Women’s training group overwhelmed by demand
Training and employment organisation WOMEN’STEC have stated that a new purpose-built premises needs to be created to improve job opportunities and tackle deprivation in north Belfast.
Anne McVicker, Chief Executive of WOMEN’STEC discussed their hopes for expansion with Stormont Junior Ministers, Jonathan Bell and Martina Anderson, who were visiting their headquarters in the Duncairn Gardens area of the city.
Ms McVicker said: “We have identified the need for a new stand-alone facility that will create equality of opportunity for the women of this area.
“We have reached full capacity and the time has come to move into larger premises so we can cope with the increasing demand for training.”
During their visit the two Ministers were informedof the organisation’s five year plan which, together with securing new premises, includes establishing a new childcare social economy business, building satellite centres in FE colleges throughout Northern Ireland and increasing its income by developing its Tradeswoman NI directory.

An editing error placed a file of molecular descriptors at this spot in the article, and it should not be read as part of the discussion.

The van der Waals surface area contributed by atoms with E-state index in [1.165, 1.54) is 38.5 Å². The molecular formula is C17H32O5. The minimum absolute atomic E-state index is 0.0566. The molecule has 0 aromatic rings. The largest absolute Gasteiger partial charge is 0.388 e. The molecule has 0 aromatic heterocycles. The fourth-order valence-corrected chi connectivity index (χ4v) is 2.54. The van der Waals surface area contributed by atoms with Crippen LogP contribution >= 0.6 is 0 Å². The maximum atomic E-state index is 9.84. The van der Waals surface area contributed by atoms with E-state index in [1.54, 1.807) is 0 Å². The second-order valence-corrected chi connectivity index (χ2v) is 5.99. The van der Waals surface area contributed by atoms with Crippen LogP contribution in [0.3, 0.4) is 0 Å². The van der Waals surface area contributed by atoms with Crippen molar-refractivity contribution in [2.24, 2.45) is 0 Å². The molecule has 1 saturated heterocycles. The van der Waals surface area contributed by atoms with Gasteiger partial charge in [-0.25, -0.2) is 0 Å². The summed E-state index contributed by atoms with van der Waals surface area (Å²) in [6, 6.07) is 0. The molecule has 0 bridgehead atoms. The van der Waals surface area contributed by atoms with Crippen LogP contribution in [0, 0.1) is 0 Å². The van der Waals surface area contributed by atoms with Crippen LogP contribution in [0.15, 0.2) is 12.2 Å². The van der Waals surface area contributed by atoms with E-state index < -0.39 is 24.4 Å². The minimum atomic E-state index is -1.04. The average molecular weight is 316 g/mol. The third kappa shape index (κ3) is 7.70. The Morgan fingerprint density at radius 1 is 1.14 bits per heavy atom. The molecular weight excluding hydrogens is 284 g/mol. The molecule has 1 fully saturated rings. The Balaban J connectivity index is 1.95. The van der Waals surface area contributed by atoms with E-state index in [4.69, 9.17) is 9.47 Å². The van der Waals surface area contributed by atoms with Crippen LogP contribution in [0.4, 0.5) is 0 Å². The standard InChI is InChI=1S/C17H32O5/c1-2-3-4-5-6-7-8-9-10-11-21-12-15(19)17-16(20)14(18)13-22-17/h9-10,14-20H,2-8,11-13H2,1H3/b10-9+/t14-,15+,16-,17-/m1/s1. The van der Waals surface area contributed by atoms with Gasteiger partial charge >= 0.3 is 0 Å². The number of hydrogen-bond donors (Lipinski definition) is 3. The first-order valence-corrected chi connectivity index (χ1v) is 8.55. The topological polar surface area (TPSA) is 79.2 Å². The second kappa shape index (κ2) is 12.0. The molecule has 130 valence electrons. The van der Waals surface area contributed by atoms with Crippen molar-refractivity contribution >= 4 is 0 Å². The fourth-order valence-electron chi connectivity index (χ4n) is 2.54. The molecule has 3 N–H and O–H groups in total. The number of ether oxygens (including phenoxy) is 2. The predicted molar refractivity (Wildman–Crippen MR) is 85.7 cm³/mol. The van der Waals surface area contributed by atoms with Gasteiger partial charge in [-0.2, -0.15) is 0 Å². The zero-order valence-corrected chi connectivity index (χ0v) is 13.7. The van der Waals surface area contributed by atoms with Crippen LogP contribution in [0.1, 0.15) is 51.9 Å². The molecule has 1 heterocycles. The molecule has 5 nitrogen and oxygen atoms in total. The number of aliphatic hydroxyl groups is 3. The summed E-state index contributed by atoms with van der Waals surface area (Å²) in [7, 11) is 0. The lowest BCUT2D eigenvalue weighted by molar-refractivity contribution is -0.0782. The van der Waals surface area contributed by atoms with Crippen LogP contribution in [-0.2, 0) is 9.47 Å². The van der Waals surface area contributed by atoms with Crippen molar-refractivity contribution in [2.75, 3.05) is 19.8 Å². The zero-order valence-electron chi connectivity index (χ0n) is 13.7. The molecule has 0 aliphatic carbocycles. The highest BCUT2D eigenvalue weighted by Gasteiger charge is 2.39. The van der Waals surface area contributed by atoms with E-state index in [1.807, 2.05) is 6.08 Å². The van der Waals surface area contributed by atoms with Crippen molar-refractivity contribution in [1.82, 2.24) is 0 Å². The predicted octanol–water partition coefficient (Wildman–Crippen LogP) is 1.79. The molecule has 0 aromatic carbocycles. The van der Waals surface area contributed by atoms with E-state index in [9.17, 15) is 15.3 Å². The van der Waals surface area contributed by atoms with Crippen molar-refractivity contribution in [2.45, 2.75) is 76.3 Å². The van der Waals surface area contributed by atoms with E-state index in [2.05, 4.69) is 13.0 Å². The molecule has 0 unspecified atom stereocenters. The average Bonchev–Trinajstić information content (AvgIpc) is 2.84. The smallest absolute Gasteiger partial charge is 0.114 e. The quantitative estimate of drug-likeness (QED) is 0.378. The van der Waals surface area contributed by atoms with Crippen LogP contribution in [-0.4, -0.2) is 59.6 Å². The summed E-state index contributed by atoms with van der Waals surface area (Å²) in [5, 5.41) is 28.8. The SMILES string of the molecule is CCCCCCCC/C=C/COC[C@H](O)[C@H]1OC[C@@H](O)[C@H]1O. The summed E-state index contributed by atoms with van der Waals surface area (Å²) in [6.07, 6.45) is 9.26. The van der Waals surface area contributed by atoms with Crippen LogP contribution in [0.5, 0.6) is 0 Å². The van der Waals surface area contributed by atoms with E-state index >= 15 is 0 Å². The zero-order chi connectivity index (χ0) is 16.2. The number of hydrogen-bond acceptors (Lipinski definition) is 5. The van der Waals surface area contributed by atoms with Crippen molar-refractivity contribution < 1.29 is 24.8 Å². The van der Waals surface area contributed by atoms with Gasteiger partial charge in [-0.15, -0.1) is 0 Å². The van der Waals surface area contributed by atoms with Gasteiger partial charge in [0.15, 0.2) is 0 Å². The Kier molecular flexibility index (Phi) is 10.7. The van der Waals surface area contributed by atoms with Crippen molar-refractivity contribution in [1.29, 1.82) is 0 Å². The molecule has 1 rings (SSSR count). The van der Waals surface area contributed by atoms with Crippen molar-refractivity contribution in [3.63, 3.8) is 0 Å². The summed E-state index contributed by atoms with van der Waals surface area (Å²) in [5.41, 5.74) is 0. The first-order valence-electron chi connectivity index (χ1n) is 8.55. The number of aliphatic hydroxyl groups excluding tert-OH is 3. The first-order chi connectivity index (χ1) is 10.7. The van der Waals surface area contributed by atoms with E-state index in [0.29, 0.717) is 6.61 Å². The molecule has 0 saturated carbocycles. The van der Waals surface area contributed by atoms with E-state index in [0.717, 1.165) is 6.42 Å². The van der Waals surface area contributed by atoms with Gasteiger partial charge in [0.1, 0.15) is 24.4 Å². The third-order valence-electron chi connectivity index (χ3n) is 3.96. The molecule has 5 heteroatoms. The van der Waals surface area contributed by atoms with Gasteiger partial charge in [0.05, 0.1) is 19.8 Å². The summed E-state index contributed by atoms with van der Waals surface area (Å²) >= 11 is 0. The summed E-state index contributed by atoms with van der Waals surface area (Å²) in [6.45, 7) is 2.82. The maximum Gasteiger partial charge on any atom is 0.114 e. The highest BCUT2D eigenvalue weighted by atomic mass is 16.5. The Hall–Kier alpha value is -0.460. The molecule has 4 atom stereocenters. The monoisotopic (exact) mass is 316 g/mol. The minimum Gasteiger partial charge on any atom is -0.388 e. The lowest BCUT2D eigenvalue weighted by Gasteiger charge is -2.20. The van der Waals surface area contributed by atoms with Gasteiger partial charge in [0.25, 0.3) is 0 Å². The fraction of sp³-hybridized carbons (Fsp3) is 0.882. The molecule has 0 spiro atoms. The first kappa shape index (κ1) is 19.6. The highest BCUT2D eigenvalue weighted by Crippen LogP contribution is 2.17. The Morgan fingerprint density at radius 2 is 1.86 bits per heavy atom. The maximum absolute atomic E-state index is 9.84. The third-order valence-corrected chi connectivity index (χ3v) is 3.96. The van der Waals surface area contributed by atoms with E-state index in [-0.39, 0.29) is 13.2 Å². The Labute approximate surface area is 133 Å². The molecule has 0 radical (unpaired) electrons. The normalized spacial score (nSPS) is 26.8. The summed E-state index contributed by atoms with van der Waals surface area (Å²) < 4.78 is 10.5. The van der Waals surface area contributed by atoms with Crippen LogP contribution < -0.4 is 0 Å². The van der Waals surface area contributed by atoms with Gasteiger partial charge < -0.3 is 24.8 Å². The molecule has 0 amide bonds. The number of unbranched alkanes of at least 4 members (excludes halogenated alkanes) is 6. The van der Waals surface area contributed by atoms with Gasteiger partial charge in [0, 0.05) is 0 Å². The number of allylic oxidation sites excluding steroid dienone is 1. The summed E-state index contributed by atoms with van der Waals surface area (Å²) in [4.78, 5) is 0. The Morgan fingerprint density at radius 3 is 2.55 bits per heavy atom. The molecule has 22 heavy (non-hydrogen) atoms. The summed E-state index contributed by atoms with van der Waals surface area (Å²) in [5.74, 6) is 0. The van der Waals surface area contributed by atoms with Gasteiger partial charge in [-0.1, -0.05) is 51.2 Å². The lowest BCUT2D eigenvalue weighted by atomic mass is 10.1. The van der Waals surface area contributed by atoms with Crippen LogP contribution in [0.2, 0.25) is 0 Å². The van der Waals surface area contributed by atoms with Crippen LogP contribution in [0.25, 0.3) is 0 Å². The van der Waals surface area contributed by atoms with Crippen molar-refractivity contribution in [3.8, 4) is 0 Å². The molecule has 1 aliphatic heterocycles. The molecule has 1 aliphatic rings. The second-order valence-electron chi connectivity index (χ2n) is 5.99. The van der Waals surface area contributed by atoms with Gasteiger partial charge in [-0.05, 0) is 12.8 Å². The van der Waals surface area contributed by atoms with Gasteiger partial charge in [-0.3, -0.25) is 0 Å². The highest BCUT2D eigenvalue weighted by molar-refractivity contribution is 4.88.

Ms McVicker also outlined WOMEN’STEC’s plan is to become a self sustaining organisation.
“We aim to have business incubation units where women can be helped in setting up their own enterprises, plus training workshops, IT suite and a crèche that can be run as a commercial enterprise,” she said.
“We need to find an alternative site in North Belfast, which will enable us to help more women and target social need more effectively. The demand is very high for our services.”
The two Ministers were given a tour of the premises and spoke to women participating in the Plumbing Open College Network Course and the Exploring Enterprise Course, NVQ Level Two, which teaches entrepreneurship for women wishing to become self employed.
WOMEN’STEC was founded in 1993 with the aim of providing training and employment in non traditional areas for females such as Construction, plumbing, joinery and IT.It currently has 135 students on a range of courses funded by the European Social Fund, the Department of Employment and Learning, the Training for Women Network, The Big Lottery, Awards for All and PEACE III.
The organisation runs an online Trades Directory advertising skilled tradeswomen in a range of areas such as painting and decorating, tiling and electrical work.
At the moment WOMEN’STEC operates on two sites and can no longer meet the demands of growing numbers of women in the area for new skills.
To find out about the training and services it offers, visit www.womenstec.com.